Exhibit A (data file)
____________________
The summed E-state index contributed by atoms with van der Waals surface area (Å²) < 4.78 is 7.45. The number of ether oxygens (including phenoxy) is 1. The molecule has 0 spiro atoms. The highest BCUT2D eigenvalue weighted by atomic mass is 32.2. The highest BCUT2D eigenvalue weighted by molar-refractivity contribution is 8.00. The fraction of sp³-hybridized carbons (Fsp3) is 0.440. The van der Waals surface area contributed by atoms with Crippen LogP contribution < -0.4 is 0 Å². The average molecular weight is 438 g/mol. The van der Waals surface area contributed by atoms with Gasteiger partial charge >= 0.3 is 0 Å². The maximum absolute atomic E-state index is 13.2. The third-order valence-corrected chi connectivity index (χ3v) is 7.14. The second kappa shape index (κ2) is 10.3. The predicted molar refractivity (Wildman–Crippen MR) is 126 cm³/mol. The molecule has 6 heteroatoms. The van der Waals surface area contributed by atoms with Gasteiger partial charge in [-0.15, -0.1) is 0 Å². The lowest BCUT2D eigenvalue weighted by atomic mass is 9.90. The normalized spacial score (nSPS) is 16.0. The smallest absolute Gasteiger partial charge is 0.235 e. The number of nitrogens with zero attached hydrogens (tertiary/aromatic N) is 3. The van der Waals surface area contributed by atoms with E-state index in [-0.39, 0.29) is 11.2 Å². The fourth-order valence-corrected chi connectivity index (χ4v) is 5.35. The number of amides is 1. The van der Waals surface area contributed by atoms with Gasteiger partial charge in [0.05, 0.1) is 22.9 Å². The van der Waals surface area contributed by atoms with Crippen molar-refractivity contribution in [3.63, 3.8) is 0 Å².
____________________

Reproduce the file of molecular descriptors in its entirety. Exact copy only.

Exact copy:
The summed E-state index contributed by atoms with van der Waals surface area (Å²) < 4.78 is 7.45. The number of ether oxygens (including phenoxy) is 1. The molecule has 0 spiro atoms. The highest BCUT2D eigenvalue weighted by atomic mass is 32.2. The highest BCUT2D eigenvalue weighted by molar-refractivity contribution is 8.00. The fraction of sp³-hybridized carbons (Fsp3) is 0.440. The van der Waals surface area contributed by atoms with Crippen LogP contribution < -0.4 is 0 Å². The average molecular weight is 438 g/mol. The van der Waals surface area contributed by atoms with Gasteiger partial charge >= 0.3 is 0 Å². The maximum absolute atomic E-state index is 13.2. The third-order valence-corrected chi connectivity index (χ3v) is 7.14. The second kappa shape index (κ2) is 10.3. The predicted molar refractivity (Wildman–Crippen MR) is 126 cm³/mol. The molecule has 6 heteroatoms. The van der Waals surface area contributed by atoms with Gasteiger partial charge in [-0.15, -0.1) is 0 Å². The lowest BCUT2D eigenvalue weighted by atomic mass is 9.90. The normalized spacial score (nSPS) is 16.0. The smallest absolute Gasteiger partial charge is 0.235 e. The number of nitrogens with zero attached hydrogens (tertiary/aromatic N) is 3. The van der Waals surface area contributed by atoms with E-state index in [-0.39, 0.29) is 11.2 Å². The fourth-order valence-corrected chi connectivity index (χ4v) is 5.35. The number of amides is 1. The van der Waals surface area contributed by atoms with Gasteiger partial charge in [0.05, 0.1) is 22.9 Å². The van der Waals surface area contributed by atoms with Crippen molar-refractivity contribution in [3.63, 3.8) is 0 Å².